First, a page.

Things like the war in Vietnam, race relations, the generation gap of the '60s, as well as the sheer joy these mavericks got from making movies, translated itself to the screen, making for vital exuberant and yes, enjoyable, films. (These days, entertainment seems to be a taboo word for certain film critics, who presume if a movie is too popular it can’t be any good.) But it was a two-way street, as moviegoers were prepared to go along with the directors, like Francis Coppola, who could unveil the corruption of Michal Corleone in The Godfather movies, a character who began as a decent, upright war veteran only to have his layers of civility stripped away to reveal a ruthless, evil man prepared to do anything, even kill his own brother if he deemed it necessary. (That’s the main reason The Godfather III didn’t work as Coppola, who basically made the film for the money, tried to redeem an unredeemable Michael.)

Similarly, Travis Bickle, so scarily acted by De Niro in Taxi Driver, was hardly a typical hero for the masses. Bickle was a psychically disturbed, socially inept war vet, who, to save a young prostitute named Iris (played by a 12-year-old Jodie Foster), embarked on a killing spree. While murdering Iris’s pimp, and assorted other lowlifes, could be morally justified, on some levels at least, it’s important to remember that Travis was also considering assassinating a political candidate, because he had been rebuffed by one of the pol’s campaign workers after a botched date. The heavy security surrounding the man is what finally dissuaded him from that path. Hardly a heroic act on Travis’ part. American movies of the '70s were full of such complex and nuanced characters, and regularly showcased actions committed by them that disturbed rather then elevated (elevating and sending the audience home happy is what you can expect and usually get in current American cinema). Be it Carrie lashing out and wiping out her graduating class at the climax of Carrie, or the gruesome fate of the incredibly likable ‘gunslinger’, played by Keith Carradine in McCabe & Mrs, Miller, '70s American cinema didn’t give you what you wanted or expected, but what felt appropriate to the story and setting. Does anyone think today that a supporting character like the pretty, innocent girl played by Susan Sarandon in the Robert Redford film The Great Waldo Pepper, would be allowed to die in an accident as she was in that film? The suits objected to that plot twist but, notably, they allowed it to occur anyway. That risk taking is also why even the so-called perceived failures of the 70s, like Scorsese's New York, New York, Spielberg's 1941 and William Friedkin's Sorcerer, still offered much of interest since chances were routinely being taken on screen.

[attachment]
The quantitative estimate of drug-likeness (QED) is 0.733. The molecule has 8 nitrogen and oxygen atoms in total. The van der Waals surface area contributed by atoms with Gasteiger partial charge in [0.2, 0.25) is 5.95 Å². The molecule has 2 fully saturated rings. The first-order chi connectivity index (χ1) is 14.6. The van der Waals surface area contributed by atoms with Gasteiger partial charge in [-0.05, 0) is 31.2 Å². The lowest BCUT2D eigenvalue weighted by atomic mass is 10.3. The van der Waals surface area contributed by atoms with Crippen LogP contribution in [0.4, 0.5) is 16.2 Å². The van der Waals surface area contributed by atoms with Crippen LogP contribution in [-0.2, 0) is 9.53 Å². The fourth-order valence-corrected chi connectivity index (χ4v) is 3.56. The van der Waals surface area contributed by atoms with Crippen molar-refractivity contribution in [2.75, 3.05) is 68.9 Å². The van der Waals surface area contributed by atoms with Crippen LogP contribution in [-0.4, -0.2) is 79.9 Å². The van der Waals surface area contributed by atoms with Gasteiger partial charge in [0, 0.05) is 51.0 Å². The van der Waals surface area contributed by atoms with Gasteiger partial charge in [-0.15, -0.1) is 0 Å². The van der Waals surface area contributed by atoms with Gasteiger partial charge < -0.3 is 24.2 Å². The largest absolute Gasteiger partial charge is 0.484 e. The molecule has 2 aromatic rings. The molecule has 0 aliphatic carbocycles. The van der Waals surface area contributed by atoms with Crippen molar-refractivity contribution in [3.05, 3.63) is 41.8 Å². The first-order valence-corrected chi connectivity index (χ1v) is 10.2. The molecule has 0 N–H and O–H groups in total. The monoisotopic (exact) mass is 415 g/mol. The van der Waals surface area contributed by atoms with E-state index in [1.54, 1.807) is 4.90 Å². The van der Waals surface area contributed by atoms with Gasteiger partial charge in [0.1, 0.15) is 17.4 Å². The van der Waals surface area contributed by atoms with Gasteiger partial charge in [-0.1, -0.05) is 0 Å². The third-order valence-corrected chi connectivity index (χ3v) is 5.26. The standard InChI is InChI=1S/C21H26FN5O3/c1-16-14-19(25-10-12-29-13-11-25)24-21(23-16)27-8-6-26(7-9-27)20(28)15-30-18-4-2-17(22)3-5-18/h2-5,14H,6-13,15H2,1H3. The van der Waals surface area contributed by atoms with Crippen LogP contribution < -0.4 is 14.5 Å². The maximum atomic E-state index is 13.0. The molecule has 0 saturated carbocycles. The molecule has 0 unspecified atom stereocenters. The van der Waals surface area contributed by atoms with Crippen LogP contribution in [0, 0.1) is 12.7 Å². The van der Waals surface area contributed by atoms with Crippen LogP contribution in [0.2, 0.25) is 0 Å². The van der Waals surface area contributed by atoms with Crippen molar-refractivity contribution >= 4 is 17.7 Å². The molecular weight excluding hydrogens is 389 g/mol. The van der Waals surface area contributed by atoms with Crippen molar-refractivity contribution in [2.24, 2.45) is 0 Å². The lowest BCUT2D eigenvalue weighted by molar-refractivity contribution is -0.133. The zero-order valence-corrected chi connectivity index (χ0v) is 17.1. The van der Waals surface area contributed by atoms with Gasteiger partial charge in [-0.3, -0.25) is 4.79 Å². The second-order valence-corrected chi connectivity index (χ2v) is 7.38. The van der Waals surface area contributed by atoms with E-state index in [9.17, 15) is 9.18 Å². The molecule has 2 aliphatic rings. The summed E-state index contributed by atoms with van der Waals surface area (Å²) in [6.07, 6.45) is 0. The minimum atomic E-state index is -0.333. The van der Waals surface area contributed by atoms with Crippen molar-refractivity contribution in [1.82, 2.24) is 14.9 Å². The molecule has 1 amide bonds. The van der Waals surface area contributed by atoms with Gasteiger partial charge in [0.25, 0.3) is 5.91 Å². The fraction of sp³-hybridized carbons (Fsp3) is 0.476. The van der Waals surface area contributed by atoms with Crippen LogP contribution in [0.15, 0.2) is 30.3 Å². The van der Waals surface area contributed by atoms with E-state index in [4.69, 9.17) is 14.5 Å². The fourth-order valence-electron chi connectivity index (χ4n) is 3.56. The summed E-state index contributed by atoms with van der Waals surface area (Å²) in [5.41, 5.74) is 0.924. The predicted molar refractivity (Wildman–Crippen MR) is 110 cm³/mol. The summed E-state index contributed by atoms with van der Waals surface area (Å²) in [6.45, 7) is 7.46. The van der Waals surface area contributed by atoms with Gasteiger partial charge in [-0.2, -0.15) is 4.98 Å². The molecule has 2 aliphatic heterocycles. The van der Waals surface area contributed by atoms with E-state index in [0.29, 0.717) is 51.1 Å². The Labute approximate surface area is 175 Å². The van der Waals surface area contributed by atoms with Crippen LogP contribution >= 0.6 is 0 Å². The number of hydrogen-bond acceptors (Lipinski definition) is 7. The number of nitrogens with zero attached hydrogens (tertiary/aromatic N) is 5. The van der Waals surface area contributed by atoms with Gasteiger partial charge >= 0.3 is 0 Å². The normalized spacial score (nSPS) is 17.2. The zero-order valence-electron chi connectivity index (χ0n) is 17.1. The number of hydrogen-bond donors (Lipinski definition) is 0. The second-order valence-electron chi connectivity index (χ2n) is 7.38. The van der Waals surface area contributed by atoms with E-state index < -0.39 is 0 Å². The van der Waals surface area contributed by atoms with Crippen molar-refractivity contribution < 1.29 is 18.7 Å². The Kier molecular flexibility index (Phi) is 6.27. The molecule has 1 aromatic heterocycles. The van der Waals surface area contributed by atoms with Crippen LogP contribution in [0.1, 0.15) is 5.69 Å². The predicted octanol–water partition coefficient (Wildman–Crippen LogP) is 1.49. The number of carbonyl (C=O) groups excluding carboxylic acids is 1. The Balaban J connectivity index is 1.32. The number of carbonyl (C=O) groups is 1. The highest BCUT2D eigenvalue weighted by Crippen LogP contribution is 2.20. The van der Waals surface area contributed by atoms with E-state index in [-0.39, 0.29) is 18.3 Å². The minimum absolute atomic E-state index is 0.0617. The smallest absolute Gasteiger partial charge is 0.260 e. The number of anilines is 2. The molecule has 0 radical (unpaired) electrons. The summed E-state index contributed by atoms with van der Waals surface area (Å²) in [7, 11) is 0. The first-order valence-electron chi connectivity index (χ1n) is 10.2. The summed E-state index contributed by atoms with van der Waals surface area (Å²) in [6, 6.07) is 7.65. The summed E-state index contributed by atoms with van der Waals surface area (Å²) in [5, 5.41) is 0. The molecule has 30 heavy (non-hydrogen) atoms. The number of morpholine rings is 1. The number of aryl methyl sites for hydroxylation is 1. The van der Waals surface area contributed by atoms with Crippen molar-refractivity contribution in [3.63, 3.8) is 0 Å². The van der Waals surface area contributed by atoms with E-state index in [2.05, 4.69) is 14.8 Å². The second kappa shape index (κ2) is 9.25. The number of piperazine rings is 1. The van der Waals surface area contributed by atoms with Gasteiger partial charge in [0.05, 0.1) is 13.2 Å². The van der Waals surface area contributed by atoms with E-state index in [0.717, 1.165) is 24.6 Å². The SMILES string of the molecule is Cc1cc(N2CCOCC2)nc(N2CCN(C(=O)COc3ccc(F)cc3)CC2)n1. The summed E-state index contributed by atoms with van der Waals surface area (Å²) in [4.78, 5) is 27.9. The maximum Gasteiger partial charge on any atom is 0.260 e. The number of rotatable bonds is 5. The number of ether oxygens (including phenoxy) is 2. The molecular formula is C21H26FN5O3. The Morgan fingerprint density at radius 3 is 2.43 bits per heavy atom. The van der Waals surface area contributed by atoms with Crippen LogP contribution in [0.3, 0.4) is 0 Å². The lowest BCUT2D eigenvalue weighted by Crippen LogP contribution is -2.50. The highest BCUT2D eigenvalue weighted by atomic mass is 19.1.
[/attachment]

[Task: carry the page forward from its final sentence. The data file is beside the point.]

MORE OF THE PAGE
Brave actors, too, played their part in the maturing process of American movies. Paul Newman’s profane hockey-playing asshole in Slap Shot; Al Pacino’s excitable, irresponsible bank robber in Dog Day Afternoon; Martin Sheen’s killer in Badlands, amongst others, were all characters that forced you to confront their negative sides, or tolerate their illegal actions or both. Today, you don’t often find American actors willing to challenge their audience by playing bad, stupid or mean. (That’s one reason the Brits have cornered the market on essaying villains on screen; their culture has never frowned on those types of roles.) The movies from that time also looked great, courtesy of ace cinematography, another departure from the present day where serious American movies, usually made independently of Hollywood, everything from Greenberg to The Kids Are All Right to Another Earth, look like washed out, faded copies of their brightly lit and beautifully shot predecessors.